A citizens’ group in Kalyan that undertook segregation of waste at the Adharwadi dump yard in the city’s western side have stopped work because the Kalyan-Dombivli Municipal Corporation (KDMC) allegedly failed to provide funds to aid them.
Sreeniwas Ghanekar, founder of Jagruk Nagrik (Alert Citizens Group), said his group began segregating waste in November last year when the civic body assured it would provide funds to pay hired workers.
“We have worked here for almost 70 days now and the civic body has not even given a single penny to us,” Ghanekar said.
The residents’ group had hired 10 to 12 women living in a nearby slum to carry out the segregation work on its behalf.
However, KDMC commissioner Govind Bodke said, “The residents had asked for some portion of the dumping ground to carry out their [waste segregation] project which we allowed. We did not assure to provide funds. The civic body is not in a position to spend. The residents undertook the project themselves, which we supported by giving permission.”
Members of Jagruk Nagrik so far claim to have segregated 18 feet of piled up waste within half an acre of the 15-acre dump yard, on which 600 metric tonnes of garbage is piled up daily, with some mounds reaching almost 25 feet in height.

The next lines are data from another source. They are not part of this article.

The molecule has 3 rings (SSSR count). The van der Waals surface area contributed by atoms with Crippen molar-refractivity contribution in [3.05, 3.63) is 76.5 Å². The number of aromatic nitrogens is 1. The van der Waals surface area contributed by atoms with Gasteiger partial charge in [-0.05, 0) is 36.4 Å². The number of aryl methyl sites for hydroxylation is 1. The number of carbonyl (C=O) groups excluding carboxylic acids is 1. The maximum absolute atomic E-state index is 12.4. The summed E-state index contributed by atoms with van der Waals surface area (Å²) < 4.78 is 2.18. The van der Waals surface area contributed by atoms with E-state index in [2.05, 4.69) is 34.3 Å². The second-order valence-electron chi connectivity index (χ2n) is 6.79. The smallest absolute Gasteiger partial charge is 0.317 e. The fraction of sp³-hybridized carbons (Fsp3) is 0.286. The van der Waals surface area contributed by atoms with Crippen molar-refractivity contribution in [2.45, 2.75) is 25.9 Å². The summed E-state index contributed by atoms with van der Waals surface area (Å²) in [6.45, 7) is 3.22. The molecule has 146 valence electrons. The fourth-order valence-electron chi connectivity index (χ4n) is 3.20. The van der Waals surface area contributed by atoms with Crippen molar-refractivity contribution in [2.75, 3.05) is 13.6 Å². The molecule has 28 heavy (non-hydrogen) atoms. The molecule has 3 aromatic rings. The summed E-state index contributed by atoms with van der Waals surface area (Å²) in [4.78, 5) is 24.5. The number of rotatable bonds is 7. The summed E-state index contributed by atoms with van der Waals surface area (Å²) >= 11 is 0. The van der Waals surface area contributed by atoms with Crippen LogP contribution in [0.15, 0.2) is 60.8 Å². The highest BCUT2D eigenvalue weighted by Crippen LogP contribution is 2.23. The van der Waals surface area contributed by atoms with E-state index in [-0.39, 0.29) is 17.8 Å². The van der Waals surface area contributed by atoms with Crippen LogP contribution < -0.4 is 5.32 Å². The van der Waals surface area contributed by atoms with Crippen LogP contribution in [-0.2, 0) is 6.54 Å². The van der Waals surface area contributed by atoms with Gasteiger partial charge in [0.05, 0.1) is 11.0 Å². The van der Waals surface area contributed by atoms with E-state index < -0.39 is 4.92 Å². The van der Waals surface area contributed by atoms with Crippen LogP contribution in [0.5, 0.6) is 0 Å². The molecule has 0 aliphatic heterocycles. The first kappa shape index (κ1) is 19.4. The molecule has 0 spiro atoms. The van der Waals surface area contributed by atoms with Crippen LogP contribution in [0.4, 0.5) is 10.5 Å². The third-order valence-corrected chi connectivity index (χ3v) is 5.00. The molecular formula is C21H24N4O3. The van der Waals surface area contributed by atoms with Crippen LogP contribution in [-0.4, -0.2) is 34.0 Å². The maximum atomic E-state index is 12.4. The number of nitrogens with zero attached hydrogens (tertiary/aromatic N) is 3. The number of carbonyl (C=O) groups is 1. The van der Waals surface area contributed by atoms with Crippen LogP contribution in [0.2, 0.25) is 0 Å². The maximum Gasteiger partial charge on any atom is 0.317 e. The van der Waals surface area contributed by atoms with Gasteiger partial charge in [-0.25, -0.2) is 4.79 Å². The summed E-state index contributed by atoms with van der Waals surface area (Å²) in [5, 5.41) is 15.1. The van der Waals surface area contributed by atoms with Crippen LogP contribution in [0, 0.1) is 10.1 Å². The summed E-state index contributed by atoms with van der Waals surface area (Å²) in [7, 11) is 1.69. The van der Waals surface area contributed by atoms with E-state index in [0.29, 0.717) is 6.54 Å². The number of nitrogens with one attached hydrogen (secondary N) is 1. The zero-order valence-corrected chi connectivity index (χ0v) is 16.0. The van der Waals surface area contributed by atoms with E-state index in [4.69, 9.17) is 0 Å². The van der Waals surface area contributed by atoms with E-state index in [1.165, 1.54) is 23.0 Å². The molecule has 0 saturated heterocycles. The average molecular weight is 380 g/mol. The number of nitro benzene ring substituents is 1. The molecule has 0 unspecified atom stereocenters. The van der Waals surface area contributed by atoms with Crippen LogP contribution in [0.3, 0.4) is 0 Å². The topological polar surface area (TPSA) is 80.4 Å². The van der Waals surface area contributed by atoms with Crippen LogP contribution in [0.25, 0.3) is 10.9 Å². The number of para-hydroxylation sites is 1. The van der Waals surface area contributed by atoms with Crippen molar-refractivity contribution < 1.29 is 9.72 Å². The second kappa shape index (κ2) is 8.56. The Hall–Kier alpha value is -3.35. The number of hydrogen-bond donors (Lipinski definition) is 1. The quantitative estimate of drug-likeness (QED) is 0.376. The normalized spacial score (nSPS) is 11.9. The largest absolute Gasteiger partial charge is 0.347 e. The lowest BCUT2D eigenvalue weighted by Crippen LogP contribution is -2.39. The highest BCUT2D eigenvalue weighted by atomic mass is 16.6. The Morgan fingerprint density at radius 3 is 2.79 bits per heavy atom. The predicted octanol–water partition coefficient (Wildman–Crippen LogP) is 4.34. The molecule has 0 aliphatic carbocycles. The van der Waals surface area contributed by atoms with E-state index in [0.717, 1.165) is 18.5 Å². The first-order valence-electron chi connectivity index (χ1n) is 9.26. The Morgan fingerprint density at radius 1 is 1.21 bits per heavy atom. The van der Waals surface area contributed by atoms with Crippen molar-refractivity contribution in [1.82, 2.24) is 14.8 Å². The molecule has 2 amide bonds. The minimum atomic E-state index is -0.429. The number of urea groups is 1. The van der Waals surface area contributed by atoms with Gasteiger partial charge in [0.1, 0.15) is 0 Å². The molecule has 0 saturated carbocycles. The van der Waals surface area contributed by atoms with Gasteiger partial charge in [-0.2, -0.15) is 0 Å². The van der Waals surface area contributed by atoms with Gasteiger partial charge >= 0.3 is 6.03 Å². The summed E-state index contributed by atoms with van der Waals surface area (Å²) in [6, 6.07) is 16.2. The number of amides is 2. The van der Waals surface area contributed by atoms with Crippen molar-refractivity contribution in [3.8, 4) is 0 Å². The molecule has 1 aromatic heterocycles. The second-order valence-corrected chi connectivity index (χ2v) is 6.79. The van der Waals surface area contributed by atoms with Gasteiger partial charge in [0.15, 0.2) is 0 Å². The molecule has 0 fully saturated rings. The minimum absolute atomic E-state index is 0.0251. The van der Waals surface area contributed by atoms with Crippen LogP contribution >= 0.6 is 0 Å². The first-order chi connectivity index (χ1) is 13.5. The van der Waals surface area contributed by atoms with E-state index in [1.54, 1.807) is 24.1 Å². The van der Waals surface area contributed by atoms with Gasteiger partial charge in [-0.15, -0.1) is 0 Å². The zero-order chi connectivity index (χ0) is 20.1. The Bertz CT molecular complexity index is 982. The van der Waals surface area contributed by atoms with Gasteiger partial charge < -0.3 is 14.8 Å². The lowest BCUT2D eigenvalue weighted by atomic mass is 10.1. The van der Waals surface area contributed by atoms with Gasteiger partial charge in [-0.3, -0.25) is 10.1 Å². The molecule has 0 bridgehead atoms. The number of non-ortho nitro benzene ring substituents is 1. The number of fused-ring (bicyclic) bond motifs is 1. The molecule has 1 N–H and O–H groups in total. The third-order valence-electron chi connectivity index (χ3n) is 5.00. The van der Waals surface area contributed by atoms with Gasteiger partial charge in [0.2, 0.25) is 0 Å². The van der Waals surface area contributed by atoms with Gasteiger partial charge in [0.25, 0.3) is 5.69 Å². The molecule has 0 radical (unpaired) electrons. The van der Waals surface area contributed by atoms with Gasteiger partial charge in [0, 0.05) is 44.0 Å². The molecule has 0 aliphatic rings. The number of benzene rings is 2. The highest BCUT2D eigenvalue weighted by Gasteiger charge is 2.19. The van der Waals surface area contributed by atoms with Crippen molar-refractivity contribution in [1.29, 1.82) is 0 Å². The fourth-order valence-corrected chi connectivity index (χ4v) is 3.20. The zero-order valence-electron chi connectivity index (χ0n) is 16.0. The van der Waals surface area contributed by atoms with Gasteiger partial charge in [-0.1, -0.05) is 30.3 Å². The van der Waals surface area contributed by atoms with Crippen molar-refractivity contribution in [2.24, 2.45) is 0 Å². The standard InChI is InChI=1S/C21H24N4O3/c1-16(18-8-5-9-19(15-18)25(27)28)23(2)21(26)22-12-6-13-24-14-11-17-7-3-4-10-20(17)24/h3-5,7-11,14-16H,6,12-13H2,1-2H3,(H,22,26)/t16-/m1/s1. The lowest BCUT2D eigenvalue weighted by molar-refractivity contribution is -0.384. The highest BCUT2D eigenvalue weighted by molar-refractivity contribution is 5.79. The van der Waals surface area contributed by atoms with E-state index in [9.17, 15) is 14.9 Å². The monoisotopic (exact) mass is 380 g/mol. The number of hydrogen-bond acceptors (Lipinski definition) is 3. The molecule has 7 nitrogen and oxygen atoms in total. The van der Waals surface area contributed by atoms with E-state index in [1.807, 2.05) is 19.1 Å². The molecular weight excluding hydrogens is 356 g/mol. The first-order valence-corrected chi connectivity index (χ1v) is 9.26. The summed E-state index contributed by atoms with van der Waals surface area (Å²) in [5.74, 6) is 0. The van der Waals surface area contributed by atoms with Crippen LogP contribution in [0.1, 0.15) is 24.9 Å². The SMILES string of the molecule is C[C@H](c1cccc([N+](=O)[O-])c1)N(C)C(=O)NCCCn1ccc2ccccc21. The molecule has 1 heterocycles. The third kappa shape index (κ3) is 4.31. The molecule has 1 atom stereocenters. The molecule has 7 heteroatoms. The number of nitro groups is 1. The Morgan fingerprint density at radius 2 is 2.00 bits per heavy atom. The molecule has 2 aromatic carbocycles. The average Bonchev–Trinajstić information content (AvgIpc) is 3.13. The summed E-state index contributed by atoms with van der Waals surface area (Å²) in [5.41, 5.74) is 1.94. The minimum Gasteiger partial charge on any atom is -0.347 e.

“So far, I paid the workers who were segregating the waste. Even Kalyan MLA Narendra Pawar helped with some funds. But now it is becoming difficult to keep the work going as we are in need of more money,” Ghanekar said.
“We have now decided to protest against the civic body as all the promises given to us were false. We have been working genuinely on this project and the civic body is not supporting us in any way,” said Vandana Sonawane, member of Jagruk Nagrik.
Residents have been asking for the closure of the Adharwadi dump yard ever since two back-to-back fires last year caused a lot of pollution and health hazards for them. In March last year, a major fire broke out at the dump yard along the Ulhas creek near the Durgadi bridge and released thick smoke that caused severe respiratory problems for people in the neighbourhood.
After residents took to the streets, demanding the KDMC close the dump yard, the civic body assured it would take preventive measures to curb fires. But the dump yard caught fire again the next month.
In April 2018, Ghanekar, who is also an RTI activist, wrote to civic commissioner Bodke, inviting him to his housing society on Agra Road to witness how residents segregated and reduced wet waste through a decomposer solution formulated by him.
Ghanekar claimed his solution decomposed 30% of wet waste within 40 days.
He suggested that spraying this solution would help decompose wet waste at the dump yard. Bodke could not get KDMC to initiate the project but gave permission to Ghanekar and his group to carry out the project on their own on an acre of the dump yard.
First Published: Jan 17, 2019 00:53 IST
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